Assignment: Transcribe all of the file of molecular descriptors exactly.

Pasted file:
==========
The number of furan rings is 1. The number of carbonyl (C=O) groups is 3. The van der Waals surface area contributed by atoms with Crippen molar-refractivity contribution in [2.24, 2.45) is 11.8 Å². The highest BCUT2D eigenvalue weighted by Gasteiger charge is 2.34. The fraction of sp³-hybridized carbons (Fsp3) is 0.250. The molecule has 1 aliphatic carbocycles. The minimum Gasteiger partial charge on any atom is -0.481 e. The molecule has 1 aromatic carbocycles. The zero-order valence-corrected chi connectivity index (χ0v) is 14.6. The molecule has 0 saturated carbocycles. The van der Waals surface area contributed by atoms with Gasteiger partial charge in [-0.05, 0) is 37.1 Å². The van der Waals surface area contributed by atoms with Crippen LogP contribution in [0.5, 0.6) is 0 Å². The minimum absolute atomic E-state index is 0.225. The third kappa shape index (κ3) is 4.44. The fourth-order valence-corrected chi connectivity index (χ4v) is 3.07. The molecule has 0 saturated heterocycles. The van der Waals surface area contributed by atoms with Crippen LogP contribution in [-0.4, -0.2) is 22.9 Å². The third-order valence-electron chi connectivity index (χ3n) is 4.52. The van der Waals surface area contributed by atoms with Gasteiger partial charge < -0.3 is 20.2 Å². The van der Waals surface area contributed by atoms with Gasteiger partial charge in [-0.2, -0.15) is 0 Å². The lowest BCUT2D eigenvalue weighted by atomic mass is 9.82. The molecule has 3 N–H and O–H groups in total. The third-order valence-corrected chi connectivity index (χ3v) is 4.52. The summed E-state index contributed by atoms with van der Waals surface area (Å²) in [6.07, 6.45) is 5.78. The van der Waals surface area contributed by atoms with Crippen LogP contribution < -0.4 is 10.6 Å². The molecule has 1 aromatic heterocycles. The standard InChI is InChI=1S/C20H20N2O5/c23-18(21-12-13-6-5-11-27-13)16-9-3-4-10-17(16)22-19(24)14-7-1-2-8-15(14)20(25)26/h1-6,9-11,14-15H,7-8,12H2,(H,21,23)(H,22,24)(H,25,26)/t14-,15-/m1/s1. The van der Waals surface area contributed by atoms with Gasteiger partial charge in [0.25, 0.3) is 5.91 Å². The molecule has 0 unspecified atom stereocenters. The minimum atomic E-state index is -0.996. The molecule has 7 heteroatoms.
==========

The number of furan rings is 1. The number of carbonyl (C=O) groups is 3. The van der Waals surface area contributed by atoms with Crippen molar-refractivity contribution in [2.24, 2.45) is 11.8 Å². The highest BCUT2D eigenvalue weighted by Gasteiger charge is 2.34. The fraction of sp³-hybridized carbons (Fsp3) is 0.250. The molecule has 1 aliphatic carbocycles. The minimum Gasteiger partial charge on any atom is -0.481 e. The molecule has 1 aromatic carbocycles. The zero-order valence-corrected chi connectivity index (χ0v) is 14.6. The molecule has 0 saturated carbocycles. The van der Waals surface area contributed by atoms with Gasteiger partial charge in [-0.05, 0) is 37.1 Å². The van der Waals surface area contributed by atoms with Crippen LogP contribution in [0.5, 0.6) is 0 Å². The minimum absolute atomic E-state index is 0.225. The third kappa shape index (κ3) is 4.44. The fourth-order valence-corrected chi connectivity index (χ4v) is 3.07. The molecule has 0 saturated heterocycles. The van der Waals surface area contributed by atoms with Crippen LogP contribution in [-0.4, -0.2) is 22.9 Å². The third-order valence-electron chi connectivity index (χ3n) is 4.52. The van der Waals surface area contributed by atoms with Gasteiger partial charge < -0.3 is 20.2 Å². The van der Waals surface area contributed by atoms with Gasteiger partial charge in [-0.2, -0.15) is 0 Å². The lowest BCUT2D eigenvalue weighted by atomic mass is 9.82. The molecule has 3 N–H and O–H groups in total. The third-order valence-corrected chi connectivity index (χ3v) is 4.52. The summed E-state index contributed by atoms with van der Waals surface area (Å²) in [6.07, 6.45) is 5.78. The van der Waals surface area contributed by atoms with Crippen LogP contribution < -0.4 is 10.6 Å². The molecule has 1 aromatic heterocycles. The standard InChI is InChI=1S/C20H20N2O5/c23-18(21-12-13-6-5-11-27-13)16-9-3-4-10-17(16)22-19(24)14-7-1-2-8-15(14)20(25)26/h1-6,9-11,14-15H,7-8,12H2,(H,21,23)(H,22,24)(H,25,26)/t14-,15-/m1/s1. The van der Waals surface area contributed by atoms with Gasteiger partial charge in [0.25, 0.3) is 5.91 Å². The molecule has 0 unspecified atom stereocenters. The minimum atomic E-state index is -0.996. The molecule has 7 heteroatoms.